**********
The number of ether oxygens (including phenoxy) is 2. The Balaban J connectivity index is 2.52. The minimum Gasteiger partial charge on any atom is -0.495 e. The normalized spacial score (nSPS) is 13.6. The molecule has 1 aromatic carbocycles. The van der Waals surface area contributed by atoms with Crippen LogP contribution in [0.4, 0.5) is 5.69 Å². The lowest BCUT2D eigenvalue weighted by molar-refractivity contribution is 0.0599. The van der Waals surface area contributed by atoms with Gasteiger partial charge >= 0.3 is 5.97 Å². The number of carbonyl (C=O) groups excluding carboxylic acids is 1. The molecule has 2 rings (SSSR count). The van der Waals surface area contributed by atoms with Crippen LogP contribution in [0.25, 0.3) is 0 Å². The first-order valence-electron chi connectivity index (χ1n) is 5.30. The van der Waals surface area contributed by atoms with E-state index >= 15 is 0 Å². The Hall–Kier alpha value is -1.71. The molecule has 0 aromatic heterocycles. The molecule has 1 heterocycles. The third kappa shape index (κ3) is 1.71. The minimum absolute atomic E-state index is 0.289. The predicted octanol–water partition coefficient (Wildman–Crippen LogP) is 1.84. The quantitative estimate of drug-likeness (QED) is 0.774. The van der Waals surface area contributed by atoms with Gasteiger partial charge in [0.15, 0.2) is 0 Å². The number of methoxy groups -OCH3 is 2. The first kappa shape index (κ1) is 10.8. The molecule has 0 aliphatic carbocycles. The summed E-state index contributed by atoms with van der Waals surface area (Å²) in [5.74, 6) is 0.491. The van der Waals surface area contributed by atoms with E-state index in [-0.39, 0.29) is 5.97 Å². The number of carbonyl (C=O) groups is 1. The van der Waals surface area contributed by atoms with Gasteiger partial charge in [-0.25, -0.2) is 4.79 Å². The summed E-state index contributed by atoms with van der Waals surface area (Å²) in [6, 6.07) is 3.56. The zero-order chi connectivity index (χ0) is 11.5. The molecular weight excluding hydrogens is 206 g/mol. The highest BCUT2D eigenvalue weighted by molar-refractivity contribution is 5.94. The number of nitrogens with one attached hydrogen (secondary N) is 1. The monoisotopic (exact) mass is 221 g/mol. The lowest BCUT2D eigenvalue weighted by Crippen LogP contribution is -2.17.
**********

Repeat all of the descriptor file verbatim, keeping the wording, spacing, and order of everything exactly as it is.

The number of ether oxygens (including phenoxy) is 2. The Balaban J connectivity index is 2.52. The minimum Gasteiger partial charge on any atom is -0.495 e. The normalized spacial score (nSPS) is 13.6. The molecule has 1 aromatic carbocycles. The van der Waals surface area contributed by atoms with Crippen LogP contribution in [0.4, 0.5) is 5.69 Å². The lowest BCUT2D eigenvalue weighted by molar-refractivity contribution is 0.0599. The van der Waals surface area contributed by atoms with Gasteiger partial charge >= 0.3 is 5.97 Å². The number of carbonyl (C=O) groups excluding carboxylic acids is 1. The molecule has 2 rings (SSSR count). The van der Waals surface area contributed by atoms with Crippen LogP contribution in [0.25, 0.3) is 0 Å². The first-order valence-electron chi connectivity index (χ1n) is 5.30. The van der Waals surface area contributed by atoms with E-state index >= 15 is 0 Å². The Hall–Kier alpha value is -1.71. The molecule has 0 aromatic heterocycles. The molecule has 1 heterocycles. The third kappa shape index (κ3) is 1.71. The minimum absolute atomic E-state index is 0.289. The predicted octanol–water partition coefficient (Wildman–Crippen LogP) is 1.84. The quantitative estimate of drug-likeness (QED) is 0.774. The van der Waals surface area contributed by atoms with Gasteiger partial charge in [0.15, 0.2) is 0 Å². The number of methoxy groups -OCH3 is 2. The first kappa shape index (κ1) is 10.8. The molecule has 0 aliphatic carbocycles. The summed E-state index contributed by atoms with van der Waals surface area (Å²) in [5.74, 6) is 0.491. The van der Waals surface area contributed by atoms with E-state index in [-0.39, 0.29) is 5.97 Å². The number of carbonyl (C=O) groups is 1. The van der Waals surface area contributed by atoms with Gasteiger partial charge in [-0.25, -0.2) is 4.79 Å². The summed E-state index contributed by atoms with van der Waals surface area (Å²) in [6, 6.07) is 3.56. The zero-order chi connectivity index (χ0) is 11.5. The molecular weight excluding hydrogens is 206 g/mol. The highest BCUT2D eigenvalue weighted by molar-refractivity contribution is 5.94. The number of nitrogens with one attached hydrogen (secondary N) is 1. The monoisotopic (exact) mass is 221 g/mol. The lowest BCUT2D eigenvalue weighted by Crippen LogP contribution is -2.17.